5. Include a campaign video - no matter what
I waffled on this one, even though I know it’s one of those seemingly obvious things you’re told to do. This was largely because all the examples of crowdfunding campaigns for books that I found during my research phase had an actual copy of the book to show people. My manuscript is unedited and I wasn’t about to slap together a layout for a one off print for a three minute video.
It was a conversation with Tylea, founder of Thundress, that convinced me to work around it. She emphasised the importance of the video to help make that personal connection with people who don’t know you.
The result has been a lot of videos throughout my campaign, including the official campaign video for launch day - which wasn’t so hard to make after all. The lesson learned there being, just because everyone else does their video in a particular way doesn’t mean you have to. In fact, by changing it up and doing something no one else has (I included a blooper reel, which I’ve yet to see anywhere else) may just be the thing that makes you stand out.
6. You don’t need a budget - but you do need to make time
If you have the money you can pay for marketing agencies, Facebook ads or sponsored tweets. You could pay to get your campaign video made or edited. You could hire someone to do social media promotions.
I didn’t. I didn’t have the money for any of those things and I know, from my years doing marketing, that such things don’t necessarily get you more exposure. For example, many of my Facebook posts during this campaign have had as many interactions as Facebook Pages ads claims they would get me. How was this possible? Back to point 4 - I asked for help. I’d post something and my team of supporters shared, liked and commented on it. I made time to schedule things and prep and inform people of what was going to happen when and how they could help.
Crowdfunding is a learning curve - it’s a relatively new way for someone to get seed money for an idea, and one with growing appeal - so be prepared to make mistakes.
Things I Would Do Differently or : What I Wish I’d Know Before the Campaign Started:
1. Pre-Campaign posting about the campaign
I did a bunch of informative pre-campaign posts including the edited first chapter (as a taster), information about the platform I’d chosen, a break down of the costs and the perks lists. My initial plan had been to publish one a week leading up to the campaign, starting the first week of April.
I quickly realised, whilst a good idea, I’d posted the first blog - the first chapter - way too far in advance. It was met with great enthusiasm from supporters who wanted to back it right then and there. I was then stuck with maintaining that momentum for four whole weeks, which just wasn’t feasible and meant I had to ‘re-spark’ it for the launch.
These posts were my ‘wider audience’ plan - the public at large rather than friends and family. In the case of marketing to this bunch, since they don’t necessarily have the same invested interest in your success as the people who know you personally, I wouldn’t recommend putting anything out until a week prior to the campaign.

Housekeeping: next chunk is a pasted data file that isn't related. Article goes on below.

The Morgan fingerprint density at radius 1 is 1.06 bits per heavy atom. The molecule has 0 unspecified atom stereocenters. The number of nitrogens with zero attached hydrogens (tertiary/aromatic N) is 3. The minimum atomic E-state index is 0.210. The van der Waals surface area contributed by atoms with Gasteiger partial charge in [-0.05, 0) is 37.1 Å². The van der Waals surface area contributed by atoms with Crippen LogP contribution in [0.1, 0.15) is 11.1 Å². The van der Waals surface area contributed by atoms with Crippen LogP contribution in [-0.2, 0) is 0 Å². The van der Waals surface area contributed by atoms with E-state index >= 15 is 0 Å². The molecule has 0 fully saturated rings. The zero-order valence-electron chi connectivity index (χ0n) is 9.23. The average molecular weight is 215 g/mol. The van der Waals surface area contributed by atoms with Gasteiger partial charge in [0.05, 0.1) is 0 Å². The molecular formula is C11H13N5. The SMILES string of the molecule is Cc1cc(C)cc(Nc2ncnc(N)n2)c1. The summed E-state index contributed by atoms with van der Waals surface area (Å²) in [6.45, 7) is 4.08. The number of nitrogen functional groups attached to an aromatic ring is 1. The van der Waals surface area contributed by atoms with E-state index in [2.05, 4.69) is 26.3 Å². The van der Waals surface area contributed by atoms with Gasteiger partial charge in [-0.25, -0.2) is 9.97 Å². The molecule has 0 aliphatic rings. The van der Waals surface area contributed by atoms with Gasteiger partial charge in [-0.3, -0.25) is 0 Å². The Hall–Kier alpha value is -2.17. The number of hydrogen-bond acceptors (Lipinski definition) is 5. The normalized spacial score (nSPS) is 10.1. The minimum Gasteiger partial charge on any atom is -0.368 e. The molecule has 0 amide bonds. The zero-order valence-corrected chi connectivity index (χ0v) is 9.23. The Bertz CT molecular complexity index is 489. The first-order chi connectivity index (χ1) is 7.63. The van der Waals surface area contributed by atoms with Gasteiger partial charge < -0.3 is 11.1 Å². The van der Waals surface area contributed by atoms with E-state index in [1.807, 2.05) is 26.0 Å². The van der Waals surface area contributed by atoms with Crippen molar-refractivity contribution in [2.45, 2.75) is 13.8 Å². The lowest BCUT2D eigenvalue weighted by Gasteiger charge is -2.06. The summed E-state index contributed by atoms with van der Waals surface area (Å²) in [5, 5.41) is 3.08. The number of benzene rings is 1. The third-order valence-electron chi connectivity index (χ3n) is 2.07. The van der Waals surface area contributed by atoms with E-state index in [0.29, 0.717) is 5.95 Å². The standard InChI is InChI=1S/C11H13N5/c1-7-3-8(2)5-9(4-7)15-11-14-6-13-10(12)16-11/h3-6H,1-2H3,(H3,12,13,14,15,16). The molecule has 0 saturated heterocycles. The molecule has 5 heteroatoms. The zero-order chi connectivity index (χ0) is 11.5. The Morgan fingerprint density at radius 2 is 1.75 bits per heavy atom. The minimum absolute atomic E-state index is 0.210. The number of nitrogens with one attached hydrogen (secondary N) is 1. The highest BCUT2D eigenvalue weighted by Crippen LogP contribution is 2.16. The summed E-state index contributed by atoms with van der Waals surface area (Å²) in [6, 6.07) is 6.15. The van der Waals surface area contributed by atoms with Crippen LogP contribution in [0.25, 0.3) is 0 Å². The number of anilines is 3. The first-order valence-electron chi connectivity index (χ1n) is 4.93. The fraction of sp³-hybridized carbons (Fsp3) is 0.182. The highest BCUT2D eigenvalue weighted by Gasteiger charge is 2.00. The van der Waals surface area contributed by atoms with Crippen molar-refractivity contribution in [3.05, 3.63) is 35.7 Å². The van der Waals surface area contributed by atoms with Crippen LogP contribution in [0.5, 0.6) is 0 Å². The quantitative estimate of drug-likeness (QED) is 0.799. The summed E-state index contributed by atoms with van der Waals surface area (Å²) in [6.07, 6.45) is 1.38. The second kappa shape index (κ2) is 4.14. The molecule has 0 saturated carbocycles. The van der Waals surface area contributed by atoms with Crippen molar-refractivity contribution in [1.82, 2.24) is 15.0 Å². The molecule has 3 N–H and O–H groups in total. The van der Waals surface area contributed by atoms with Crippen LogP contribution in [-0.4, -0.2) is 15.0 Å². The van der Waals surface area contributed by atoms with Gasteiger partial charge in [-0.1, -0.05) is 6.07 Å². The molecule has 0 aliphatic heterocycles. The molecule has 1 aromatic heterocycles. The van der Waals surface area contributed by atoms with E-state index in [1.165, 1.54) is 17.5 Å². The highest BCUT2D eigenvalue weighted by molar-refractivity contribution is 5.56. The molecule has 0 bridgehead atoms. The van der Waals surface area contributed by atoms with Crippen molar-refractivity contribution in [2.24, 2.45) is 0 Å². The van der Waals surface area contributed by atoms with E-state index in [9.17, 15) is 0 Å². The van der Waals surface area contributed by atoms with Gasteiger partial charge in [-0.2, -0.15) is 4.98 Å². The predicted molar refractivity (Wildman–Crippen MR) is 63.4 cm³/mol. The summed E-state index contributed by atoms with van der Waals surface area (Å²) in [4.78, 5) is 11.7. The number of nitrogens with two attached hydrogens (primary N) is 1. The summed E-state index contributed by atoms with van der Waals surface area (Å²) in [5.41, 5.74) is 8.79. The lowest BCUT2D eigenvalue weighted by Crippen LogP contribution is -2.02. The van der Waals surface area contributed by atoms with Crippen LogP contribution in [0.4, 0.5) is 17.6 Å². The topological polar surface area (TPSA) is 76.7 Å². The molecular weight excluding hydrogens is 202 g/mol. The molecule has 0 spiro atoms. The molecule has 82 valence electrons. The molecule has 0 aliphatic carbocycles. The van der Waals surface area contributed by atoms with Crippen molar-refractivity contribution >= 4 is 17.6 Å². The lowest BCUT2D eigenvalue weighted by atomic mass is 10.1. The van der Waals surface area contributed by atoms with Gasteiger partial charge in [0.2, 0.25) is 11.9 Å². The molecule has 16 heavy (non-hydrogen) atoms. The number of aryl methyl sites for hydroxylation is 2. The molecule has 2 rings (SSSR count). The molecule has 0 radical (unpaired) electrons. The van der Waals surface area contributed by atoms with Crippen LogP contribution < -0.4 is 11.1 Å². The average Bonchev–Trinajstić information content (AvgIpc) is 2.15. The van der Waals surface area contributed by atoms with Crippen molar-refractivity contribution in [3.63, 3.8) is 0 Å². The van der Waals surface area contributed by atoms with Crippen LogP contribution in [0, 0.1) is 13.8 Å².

TIP: Campaign pre-marketing to the general public should be done in the last week prior to launch.
2. Talk to your platform provider if it’s an option
As I said before, Publishizer is a relatively new platform. That was one of the things that appealed to me, besides being specific to book publishing. I appreciated that I could have an email exchange with the founder. When my campaign was approved I was set-up with a campaign manager, which affirmed my belief that this wasn't a Big Machine platform.
However, I quickly became unsure as to what the role of the campaign manager was. Much of what he was telling me was crowdfunding 101 which, with my background in marketing, came across as patronising. Looking back I realise should have said something about my experience of his advice falling short for me right away, and I most certainly should have taken him up on the offer to have a face-to-face call via Skype.
Establishing a more personal connection in this way would have prevented some of the frustrations I’ve had - starting with my frustration of being told to email people I know and post to social media accounts. I know it would have helped because now, although a bit late, I’ve since rectified my earlier mistake, voiced my concerns and am creating a much better line of communication with the founder. I feel more supported in my campaign and they're able to use my feedback to improve a platform which fills an important niche.
TIP: Establish a personal relationship with someone who works for the campaigning platform you are using - they want you to succeed because they want their business to succeed and it does so by having successful campaigners.
3. Setting the price points & perks
This is probably the most challenging bit of crowdfunding. I figured that anyone backing the campaign wouldn’t want a lot of copies of the same book, so at my highest Patron Point (Platinum) I originally offered just five copies of the book. However, in the second week I was informed by Publishizer that the most successful campaigns always did best by offering lots of copies at the higher price points and getting backers there.
Initially I thought this would have been helpful to know long before I did but on analysing the metrics of my own campaign, I’ve actually had the most backers at the Copper ($50) Patron point, which offers the bonus of the book being signed.
I did do the research to determine the minimum I would need to cover all my costs, but I wish I’d also done a survey amongst those who said they’d back the campaign to 'test' different perk point offers.
TIP: Don’t just go off your costs to determine your perks - ask your audience what kind of perks they would like, and find out from your platform provider what their metrics say for similar campaigns.
My next instalment in this series will look at the campaign itself - from the launch right through to the wrap-up. If you have any questions please ask. I’d also love to hear what anyone who has run a campaign before has to offer in the way of advice we don’t often see in the typical ‘How to Crowdfund’ article.
When not writing, making art or recording podcasts,
Kaitlyn can be found in trees, listening to Dharma talks on her iPod, Boon.
Thusly named because
Brian Froud = Awesome.